Editorial: 22 Feb 2015
THE ELECTION OF SYRIZA IS NOT JUST A HUGE VICTORY FOR THE GREEK WORKING CLASS. By proclaiming a popular alternative to the austerity imposed
by the unelected institutions of the EU, it transforms at a stroke the political situation in Europe.
The security barriers have been removed from outside the Greek Parliament. The police can no longer use CS gas. The new minister for migration has announced that
children of migrants born in Greece will get citizenship and the detention camps will close. Same-sex couples will get legal recognition. These are real gains – even if the new government may have to row back on some of its economic policies, the details of which are still being negotiated, under the diktat of the European banks.
Despite Syriza’s massive democratic mandate, Europe’s finance institutions are determined to push on with the policies that have forced the Greek economy to contract by 25% in the last five years. Their intransigence is bolstered by unprecedented capital flight from Greek banks, which has put the new left wing government in an arm-lock.
As we go to press, the Greeks appear to have won a four month breathing space, but it has been made brutally clear that the EU institutions are simply the dictatorship of German-led capitalism which intends to impose austerity on the working class – including in Germany – until its problems are overcome. As with TTIP, the secretly
negotiated treaty enshrining corporate control for public services, national democracy in the EU is meaningless when it conflicts with the key priorities of big capital.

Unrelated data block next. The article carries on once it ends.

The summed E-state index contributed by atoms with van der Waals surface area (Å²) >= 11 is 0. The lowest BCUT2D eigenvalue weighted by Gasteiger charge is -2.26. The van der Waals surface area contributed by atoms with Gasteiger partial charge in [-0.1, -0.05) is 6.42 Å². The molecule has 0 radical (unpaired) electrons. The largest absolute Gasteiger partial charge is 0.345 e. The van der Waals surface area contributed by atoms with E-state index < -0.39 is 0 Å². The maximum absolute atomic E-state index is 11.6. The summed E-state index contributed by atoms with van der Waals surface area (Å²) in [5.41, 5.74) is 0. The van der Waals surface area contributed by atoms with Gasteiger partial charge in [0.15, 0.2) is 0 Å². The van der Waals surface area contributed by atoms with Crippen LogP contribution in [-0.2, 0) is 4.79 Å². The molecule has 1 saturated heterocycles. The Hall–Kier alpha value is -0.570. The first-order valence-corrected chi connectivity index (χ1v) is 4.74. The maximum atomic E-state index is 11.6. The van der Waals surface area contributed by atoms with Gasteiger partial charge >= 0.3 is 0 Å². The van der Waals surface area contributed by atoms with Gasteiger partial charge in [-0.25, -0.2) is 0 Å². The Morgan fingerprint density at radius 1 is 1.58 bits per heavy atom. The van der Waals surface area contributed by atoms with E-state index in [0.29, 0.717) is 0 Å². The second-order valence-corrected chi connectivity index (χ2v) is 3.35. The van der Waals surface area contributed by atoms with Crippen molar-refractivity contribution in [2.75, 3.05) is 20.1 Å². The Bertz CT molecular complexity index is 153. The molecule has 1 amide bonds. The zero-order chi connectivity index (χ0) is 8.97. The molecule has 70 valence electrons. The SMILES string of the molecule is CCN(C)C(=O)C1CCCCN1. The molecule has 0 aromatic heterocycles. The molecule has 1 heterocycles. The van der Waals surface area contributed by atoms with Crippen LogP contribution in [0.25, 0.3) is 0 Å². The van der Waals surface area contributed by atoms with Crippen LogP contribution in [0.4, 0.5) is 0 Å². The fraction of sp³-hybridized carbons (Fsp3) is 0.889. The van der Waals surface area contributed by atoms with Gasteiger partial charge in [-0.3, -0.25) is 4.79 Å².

Greece’s struggle is ours. The whole European labour movement must come to the support of Greece in its attempts to stand up to the banks, which dare not allow the threat of an alternative to flourish that could be copied elsewhere. Already the anti-austerity Podemos is leading the opinion polls in Spain in this election year.
And in France, the Valls government had to force through its economic reforms, including easier sackings and more “flexible” working, using a rare form of decree, because it feared losing a parliamentary vote.
Here too, people see there is an alternative to austerity, as shown by the growth in support for the parties that have committed to an anti-austerity alliance – the Greens and SNP especially. Voters have shown repeatedly that they are to the left of Labour on key economic issues. Labour’s ratings were boosted by Ed Miliband’s willingness to name names and promise an investigation into the misdeeds of HSBC, practices which the Coalition was happy to help conceal. Most voters want tougher
punishments for tax dodgers than benefit cheats, polls showed.
More tellingly, over half of swing voters want a Labour government that spends more on public services and does not make the deficit a priority; that does more to support ordinary people against powerful corporations; and that is less subservient to the US and does not get involved in American wars. The percentage of Labour voters wanting these things is even higher.
But if Labour is most liked when it’s boldest, the opposite is also true: when it emulates the Tories, it’s totally ineffectual. Look at the open goals the Front Bench
should be scoring on education, welfare and, above all, the economy. Yet instead of hammering the Coalition, our leadership often offers a pale imitation of it, promising to be even tougher on welfare and sticking to Coalition spending limits for at least a year. The danger is that without a genuinely alternative narrative on these core issues, May’s election will be reduced to a popularity contest – which is exactly the terms on which the Tories want to fight it.
There is an alternative to the failed, discredited policies of the last five years – and across Europe, it’s increasingly popular. Labour should sign up to the anti-austerity
alliance and give a voice to all those who have been made to pay for a crisis, caused not by them, but by the HSBCs of this world. There’s no better time.